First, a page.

Some anxiety in the face of stress can be a good thing. It makes us work harder, prepare more thoroughly, and perform more intensely. But people of different temperaments become anxious to varying degrees.
For me, the influx of emails, a growing to-do list, and the fear that I would let someone on my team down triggered anxiety attacks. I’m pretty sure my attacks were visible. I imagine I got this crazy-wide-eyed look. I know it was noticeable because it was actually a goal on my review form to “conquer my anxiety” for two years.
Let’s go high science for a second:
When a person is under chronic stress the structure of neurons can be altered. Neurons have bodies and branches used to communicate with other cells, and the more branches the neurons have, the better the communication. Chronic stress causes a person to experience a loss of higher brain control over emotion. Stress reduces the number of branches in the prefrontal cortex, a regulatory part of the brain connected to memory and depression, which in turn causes dendrites, the branches that relay information between neurons, to shrink.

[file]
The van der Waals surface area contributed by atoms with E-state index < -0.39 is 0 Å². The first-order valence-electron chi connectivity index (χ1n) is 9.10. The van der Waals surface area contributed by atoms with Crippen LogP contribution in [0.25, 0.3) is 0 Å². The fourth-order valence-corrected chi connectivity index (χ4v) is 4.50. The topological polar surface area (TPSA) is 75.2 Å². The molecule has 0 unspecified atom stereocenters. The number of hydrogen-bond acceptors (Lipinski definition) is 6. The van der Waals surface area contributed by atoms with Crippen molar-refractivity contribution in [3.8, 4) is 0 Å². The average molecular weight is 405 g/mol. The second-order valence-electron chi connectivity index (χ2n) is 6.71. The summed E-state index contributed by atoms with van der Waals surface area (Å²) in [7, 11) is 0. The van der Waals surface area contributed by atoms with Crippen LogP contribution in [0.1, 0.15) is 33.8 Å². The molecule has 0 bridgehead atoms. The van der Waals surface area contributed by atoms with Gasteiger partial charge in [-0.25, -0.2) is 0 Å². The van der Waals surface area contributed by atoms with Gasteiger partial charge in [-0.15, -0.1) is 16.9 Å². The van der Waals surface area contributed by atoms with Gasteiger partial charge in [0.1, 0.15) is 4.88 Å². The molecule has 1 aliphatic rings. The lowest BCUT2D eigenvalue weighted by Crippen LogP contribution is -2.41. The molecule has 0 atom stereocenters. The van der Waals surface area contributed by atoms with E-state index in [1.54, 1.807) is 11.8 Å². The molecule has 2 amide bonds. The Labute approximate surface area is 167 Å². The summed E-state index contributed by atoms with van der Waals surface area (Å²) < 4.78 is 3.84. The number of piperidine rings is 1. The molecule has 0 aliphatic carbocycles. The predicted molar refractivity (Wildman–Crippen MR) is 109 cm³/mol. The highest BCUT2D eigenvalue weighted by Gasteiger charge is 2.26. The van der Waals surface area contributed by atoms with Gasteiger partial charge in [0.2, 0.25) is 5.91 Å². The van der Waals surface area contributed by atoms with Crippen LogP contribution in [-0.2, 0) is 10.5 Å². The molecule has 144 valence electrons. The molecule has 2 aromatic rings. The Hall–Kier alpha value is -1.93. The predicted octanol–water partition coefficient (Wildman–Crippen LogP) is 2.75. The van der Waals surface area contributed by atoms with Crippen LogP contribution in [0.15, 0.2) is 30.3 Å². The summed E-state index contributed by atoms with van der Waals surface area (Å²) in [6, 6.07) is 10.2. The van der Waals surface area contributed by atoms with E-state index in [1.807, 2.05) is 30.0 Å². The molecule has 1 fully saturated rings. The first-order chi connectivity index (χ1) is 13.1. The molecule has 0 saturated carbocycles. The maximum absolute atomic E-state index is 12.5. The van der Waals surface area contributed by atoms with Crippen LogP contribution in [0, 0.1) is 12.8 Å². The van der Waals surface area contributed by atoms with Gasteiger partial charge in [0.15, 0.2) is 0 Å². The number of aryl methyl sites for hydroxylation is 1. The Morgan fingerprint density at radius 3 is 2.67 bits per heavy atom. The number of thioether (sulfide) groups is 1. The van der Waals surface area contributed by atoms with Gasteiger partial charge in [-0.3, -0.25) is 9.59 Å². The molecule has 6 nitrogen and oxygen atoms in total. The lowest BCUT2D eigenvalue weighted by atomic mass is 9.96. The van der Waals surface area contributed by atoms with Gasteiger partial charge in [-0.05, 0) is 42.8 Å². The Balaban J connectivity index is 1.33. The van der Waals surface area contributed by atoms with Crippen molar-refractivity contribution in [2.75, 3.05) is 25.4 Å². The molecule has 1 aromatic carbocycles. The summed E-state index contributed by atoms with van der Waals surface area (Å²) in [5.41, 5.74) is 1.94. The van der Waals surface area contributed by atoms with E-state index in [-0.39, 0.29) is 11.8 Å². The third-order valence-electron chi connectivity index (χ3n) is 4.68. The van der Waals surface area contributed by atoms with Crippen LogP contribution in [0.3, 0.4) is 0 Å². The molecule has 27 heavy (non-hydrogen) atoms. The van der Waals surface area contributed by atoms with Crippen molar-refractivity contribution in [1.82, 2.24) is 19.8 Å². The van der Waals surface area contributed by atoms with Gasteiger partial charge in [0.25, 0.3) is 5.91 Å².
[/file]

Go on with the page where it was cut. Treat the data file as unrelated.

When we fret, especially when it becomes irrational or compulsive, we fan the hot coal bed of anxiety until it bursts into flames. And so it follows that anxiety must be remedied over time as well, by learning to fret less.
I’ve learned to conquer my anxiety a few ways:
- Yoga (or some other physical activity): Since working from home if I start to get worked up, I take a break. I walk, go for a run, complete a few flows. It helps me recenter myself.
- Diagram: More than a to-do list, I think about how long each project will really take, and if one flows into another. I work out an actual process for completing the work.
- Avoid reacting: We are surrounded by people who are just as anxious as we are. Instead of feeding it, and making it your own. Reassure and demonstrate that you have it handled.
It doesn’t always work and I still have my moments, but on my most recent review it was noted that I had conquered my anxiety. So, I’m feeling pretty good.